“Ever since I became a father (to a wonderful 2-year-old baby girl) my world has turned upside-down so to speak.”
I know that might sound cliché, but as someone who works as a home-based artist (as I needed to be at home to take care of my daughter at times) in our team here at Popsicle Games, it’s REALLY tough especially when your little bundle of joy is so clingy and wants nothing but to spend as much time with you as possible.
While this might sound cute and all, its tough and at times nail-bitingly frustrating. Imagine trying to work on your project and then your little angel suddenly decides it’s a good time to join you and sit on your lap. Imagine just how tough it can be when there’s a small person on your lap, trying to get your attention (by showing me her new trick or her new toy), as you desperately try your darndest to illustrate and finish all your asset work before the deadline. And on days that she’s REALLY bored, she’ll even try to press the keyboard or tap the screen on my PC, as she tries to imitate me work. Nothing is more frustrating than a sudden change of tools you’re using in either Photoshop or Illustrator, because your kiddo pressed a button on your keyboard. :/
But as tough as that gets, having a lil kiddo work with you is not only joy at times (especially when your little one takes interest in your work), but they are also great in judging your work as an artist. The late Satoru Iwata of Nintendo once said:
“I’ve never once been embarrassed that children have supported Nintendo. I’m proud of it. That’s because children judge products based on instinct.”
And this is the story of how my daughter helped me at work in Popsicle Games.
Now lately, I’ve been encouraged to sometimes show my work to my lil kid, and see if it’s something that resonates with her or if she would like it. And that’s what I did with our latest upcoming game: Samurai Doge VS Ninja Neko.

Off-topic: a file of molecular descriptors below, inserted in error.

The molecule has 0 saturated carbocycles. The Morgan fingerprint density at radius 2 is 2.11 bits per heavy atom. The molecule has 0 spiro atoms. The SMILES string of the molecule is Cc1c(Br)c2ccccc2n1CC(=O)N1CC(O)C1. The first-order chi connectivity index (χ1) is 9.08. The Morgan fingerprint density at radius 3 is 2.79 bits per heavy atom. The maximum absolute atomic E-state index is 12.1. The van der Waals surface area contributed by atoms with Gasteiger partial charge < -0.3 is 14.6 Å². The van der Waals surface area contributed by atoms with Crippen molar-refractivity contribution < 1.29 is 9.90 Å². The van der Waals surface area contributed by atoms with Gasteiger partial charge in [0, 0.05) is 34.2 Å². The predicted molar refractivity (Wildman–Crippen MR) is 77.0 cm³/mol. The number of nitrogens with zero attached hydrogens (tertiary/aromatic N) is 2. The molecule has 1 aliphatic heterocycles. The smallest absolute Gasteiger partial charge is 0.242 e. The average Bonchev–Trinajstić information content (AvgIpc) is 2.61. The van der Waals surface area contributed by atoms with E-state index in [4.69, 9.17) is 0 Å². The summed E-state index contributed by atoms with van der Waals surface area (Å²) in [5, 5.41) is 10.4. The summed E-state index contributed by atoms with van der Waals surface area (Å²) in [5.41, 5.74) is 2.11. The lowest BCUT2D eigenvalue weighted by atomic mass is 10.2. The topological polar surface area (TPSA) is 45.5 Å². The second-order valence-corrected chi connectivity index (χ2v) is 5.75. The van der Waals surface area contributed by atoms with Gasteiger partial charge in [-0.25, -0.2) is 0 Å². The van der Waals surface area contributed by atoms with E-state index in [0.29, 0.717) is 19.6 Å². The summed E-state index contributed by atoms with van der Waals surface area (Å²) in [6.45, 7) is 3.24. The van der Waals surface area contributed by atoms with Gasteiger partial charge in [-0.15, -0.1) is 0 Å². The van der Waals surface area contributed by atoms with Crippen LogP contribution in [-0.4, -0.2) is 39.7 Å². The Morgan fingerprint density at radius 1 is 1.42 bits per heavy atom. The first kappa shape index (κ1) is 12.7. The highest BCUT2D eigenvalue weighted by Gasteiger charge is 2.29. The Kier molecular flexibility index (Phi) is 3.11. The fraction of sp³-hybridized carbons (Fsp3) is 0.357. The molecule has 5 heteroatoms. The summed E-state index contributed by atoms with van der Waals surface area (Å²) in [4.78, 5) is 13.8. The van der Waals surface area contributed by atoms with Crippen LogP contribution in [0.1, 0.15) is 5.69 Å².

Now a little backstory. Samurai Doge VS Ninja Neko first began its life as a game jam project and was the sort of baby of our artist, Abby. So when we all decided that the project showed promise and was deemed worthy to be developed into a full game, I inherited the project and I looked at how I can improve and make the game cuter and more colorful that even my little kiddo would love to play it (or at least in her case, to want to touch the screen of the phone and tap the little critters). That was my goal.
And so, I went ahead and redid the art which was previously pixel art, into vector. I tried to put more color and vibrancy to the assets, and in each step, I would always “consult” with my daughter on the side and see if it’s something she can identify with. First would be to check if she can identify via my illustrations, whether she’s looking at a Doge (dog) or a Neko (cat). So I showed her a Ninja Neko and she immediately pointed the screen and said “Papa, meow!”, and when I showed her a Samurai Doge, she responded with “Papa, aw!! Aw!!” (imitating a dog barking). Guess that was as good as any indicator for me that I was on the right track. So I went ahead and showed the assets to the team, and with a few tweaks here and there, we got to finalize the look of our doges and nekos.
As we were demoing our game, I felt that the game lacked a bit of detail. While the art was good, I felt as if the game was too “mechanical” and so I suggested we add details to the animation like the enemy taunting the player when they successfully hit the shrine’s torii gate that players must defend. But HOW to go about it and illustrate it, was something that I got stuck with. And so, I walked off my desk for a while and played with my daughter. And as we were playing with her toys, I played with her Hello Kitty funko figure and tried to make some funny expressions with it. And as I was playing with the toy, the idea hit me and as soon as I could, I went back to my desk and scribbled how to go about it.
I showed the art sample to the team, and they loved the idea so much that we immediately implemented it on our latest build. And upon playing the game, we loved it. That short mocking laugh of enemies as soon as they successfully hit the shrine made players more invested in defending the shrine much more than when it was just random enemies throwing shurikens non-stop. It even made some players either frustrated or laugh at the expression. Heck I showed my wife the latest build with the mocking laughter on, and she was digging it. 😀
And last but certainly not the least, I showed my latest work to my daughter. And as soon as she saw the laughing animation of the enemies, she giggled and was all smiles. Mission accomplished.
While it’s true that life for me has turned upside-down and chaotic at times, having my daughter around me has been helpful for me, specially in getting me out of a mental block every now and then. It’s definitely great being a game dev dad.